Building Cross-plattform Applications (for real!)

I have been writing many posts about the Qt library, without making a proper introduction.
Qt is a cross-plattform C++ framework, that provides support for a lot of things such as UI, multi-threading, Graphics, etc. Since C++ itself does not have so many libraries built in as you would find on other libraries, it is a good idea to use something like this. There are other frameworks specific things such as graphics (for instance GTK+), but I don’t know of any as complete as Qt. The .NET framework is quite complete, but unlike Qt it is not cross-platform, neither it has a permissive GPL/LGPL license, so if you care about these two things it is clearly *not* an option.

Having said this, I am quite happy with the Qt libraries in the long run, even things are not as easy as they would seem.

The Windows and Linux environment are different enough, even if you stick to C++ and Qt.
In my Linux environment, I use g++ make (the default compiler), and let the system (aka package manager) to decide what is the most appropriated version. It actually takes care of all the environmental variables and I do not have to worry too much about setting a build environment, whether I use Qt creator (the “native” Qt IDE) or just the command line.
On the other hand, Windows has got a couple of options regarding compilers:

  • there is the mingGW compiler, which people use for portability (but I don’t particularly like it since you need to setup a whole set of tools, that are not native on Windows)
  • there is the native Microsoft Visual Studio toolchain, which is by excellence, a “Windows compiler”
  • there is the Qt creator “jom” compiler, which allows using multi core, but somehow I am a bit reluctant in using it, because I don’t see anybody using it outside Qt creator.

The thoughts and “suspicions” above, are nothing else but that: thoughts and suspicions. Since I have been programming in Windows for quite a while using Microsoft Visual Studio and I am quite happy about it, I just decided to use it in my Windows projects.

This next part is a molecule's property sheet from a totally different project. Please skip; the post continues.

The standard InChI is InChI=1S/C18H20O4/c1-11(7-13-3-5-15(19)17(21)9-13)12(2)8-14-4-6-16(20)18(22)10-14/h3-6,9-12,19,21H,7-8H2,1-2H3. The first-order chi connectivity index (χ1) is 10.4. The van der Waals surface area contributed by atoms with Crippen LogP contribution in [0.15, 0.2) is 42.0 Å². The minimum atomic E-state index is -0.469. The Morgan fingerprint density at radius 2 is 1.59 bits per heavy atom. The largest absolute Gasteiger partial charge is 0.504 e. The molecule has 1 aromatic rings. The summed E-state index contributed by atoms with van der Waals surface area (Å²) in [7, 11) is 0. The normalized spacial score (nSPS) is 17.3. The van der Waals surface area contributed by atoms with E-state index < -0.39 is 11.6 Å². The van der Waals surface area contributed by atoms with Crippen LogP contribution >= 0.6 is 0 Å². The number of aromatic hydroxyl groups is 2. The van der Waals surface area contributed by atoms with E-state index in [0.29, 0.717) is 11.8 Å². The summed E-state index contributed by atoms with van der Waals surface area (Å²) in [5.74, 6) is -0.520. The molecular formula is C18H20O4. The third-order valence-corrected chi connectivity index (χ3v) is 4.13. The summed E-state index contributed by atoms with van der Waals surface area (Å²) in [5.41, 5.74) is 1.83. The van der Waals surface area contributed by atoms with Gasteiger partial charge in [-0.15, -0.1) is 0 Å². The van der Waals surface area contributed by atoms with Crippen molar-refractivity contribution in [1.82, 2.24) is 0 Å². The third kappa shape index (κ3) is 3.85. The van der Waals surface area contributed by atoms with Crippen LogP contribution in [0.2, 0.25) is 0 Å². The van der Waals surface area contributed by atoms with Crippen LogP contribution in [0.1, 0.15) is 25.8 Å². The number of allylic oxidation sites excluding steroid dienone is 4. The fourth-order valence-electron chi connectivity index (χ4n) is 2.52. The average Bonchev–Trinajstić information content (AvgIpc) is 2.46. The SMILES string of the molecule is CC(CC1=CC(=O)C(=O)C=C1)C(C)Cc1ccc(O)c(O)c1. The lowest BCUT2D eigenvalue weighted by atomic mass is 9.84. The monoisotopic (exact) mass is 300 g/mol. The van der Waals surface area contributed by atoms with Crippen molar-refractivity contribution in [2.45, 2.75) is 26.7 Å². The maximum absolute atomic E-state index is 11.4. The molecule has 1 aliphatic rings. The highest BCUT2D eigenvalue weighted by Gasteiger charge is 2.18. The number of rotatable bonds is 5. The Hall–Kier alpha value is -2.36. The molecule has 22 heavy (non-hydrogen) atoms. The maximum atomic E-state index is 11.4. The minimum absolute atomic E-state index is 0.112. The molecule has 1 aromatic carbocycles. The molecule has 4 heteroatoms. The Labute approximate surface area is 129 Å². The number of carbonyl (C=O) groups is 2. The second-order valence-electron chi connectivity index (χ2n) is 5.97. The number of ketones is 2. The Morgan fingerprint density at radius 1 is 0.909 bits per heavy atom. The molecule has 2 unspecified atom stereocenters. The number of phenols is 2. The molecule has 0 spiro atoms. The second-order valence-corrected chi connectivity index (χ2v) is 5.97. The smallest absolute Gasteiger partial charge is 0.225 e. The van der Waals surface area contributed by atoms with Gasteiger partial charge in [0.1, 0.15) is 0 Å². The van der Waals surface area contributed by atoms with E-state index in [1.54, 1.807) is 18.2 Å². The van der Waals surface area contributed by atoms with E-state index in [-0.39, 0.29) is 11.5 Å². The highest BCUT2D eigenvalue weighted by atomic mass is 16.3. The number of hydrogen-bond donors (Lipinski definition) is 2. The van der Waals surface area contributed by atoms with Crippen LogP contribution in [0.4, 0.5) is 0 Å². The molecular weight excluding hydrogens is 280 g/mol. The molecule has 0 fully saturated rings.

If you want to stick to basic configurations, the differences between Windows and Linux projects may be small, but as soon as you start to complicate them a bit it is not so simple anymore. Recently I decided to link my application statically, in order to ease deployment in a complete “user-proof” scenario. These required rebuilding Qt statically, in both OS.
After successfully compiling Qt, I tried to build my project on Linux using Qt creator and it “worked as a charm”. I did not have to change any of the environment variables, but only have to point to which version of Qt I wanted to use inside Qt creator. There were only a few things that I had to keep in mind:

  • My application uses a plugin, so I had to also link it statically (creating a .la)
  • There were some minor changes in the qmake project files, *both* of the plugin and the application, in order to compile them statically.
  • It is better to clean/rebuild the projects, so that we don’t run into the risk of having files *left* from a previous dynamic linking. From my experience, “make clean” is not so tidy, so I would recommend going inside the directories and remove the .obj, or any other intermediate files by hand…

This is the only change that I had to make in the project file of my designer plugin

dynamic linking:

CONFIG += debug_and_release

static linking:

CONFIG += release staticlib

(with static linking, there is generally no point on debugging, so I am generating only a release build)

Then I could compile my application, and link against the static versions of Qt and of this plugin, by slightly modifying the project file:

dynamic linking:

CONFIG += debug_and_release

static linking:

CONFIG += release static

And that was about it: I got a binary file with 26.9 MB, that I can take with me to any Ubuntu system 🙂

Now the Windows part was a bit more painful. First I could not get the Qt Creator to work, since it did not correctly pick up the VC+ settings, and complained about the static version of Qt not having been built with the same compiler I was trying to use. To speed up things, I decided to compile the application on the command line, more specifically inside the Visual studio shell, which is the same place where I compiled Qt.

I had some persistent linking errors regarding a DLL linkage with my plugin. I read somewhere that by default in Windows, qmake will attempt a dll linkage unless its explictly told otherwise; thus I added this flag to the DEFINES of my project files:

DEFINES += QT_NODLL

In Linux I did not run into such a problem. In any case, it did not solve the linking errors. After researching a bit more, I found out that to call a plugin statically, you have to invoke a specific macro on the “main” of the application, *and* include QtPlugin. Another thing that was not necessary in Linux…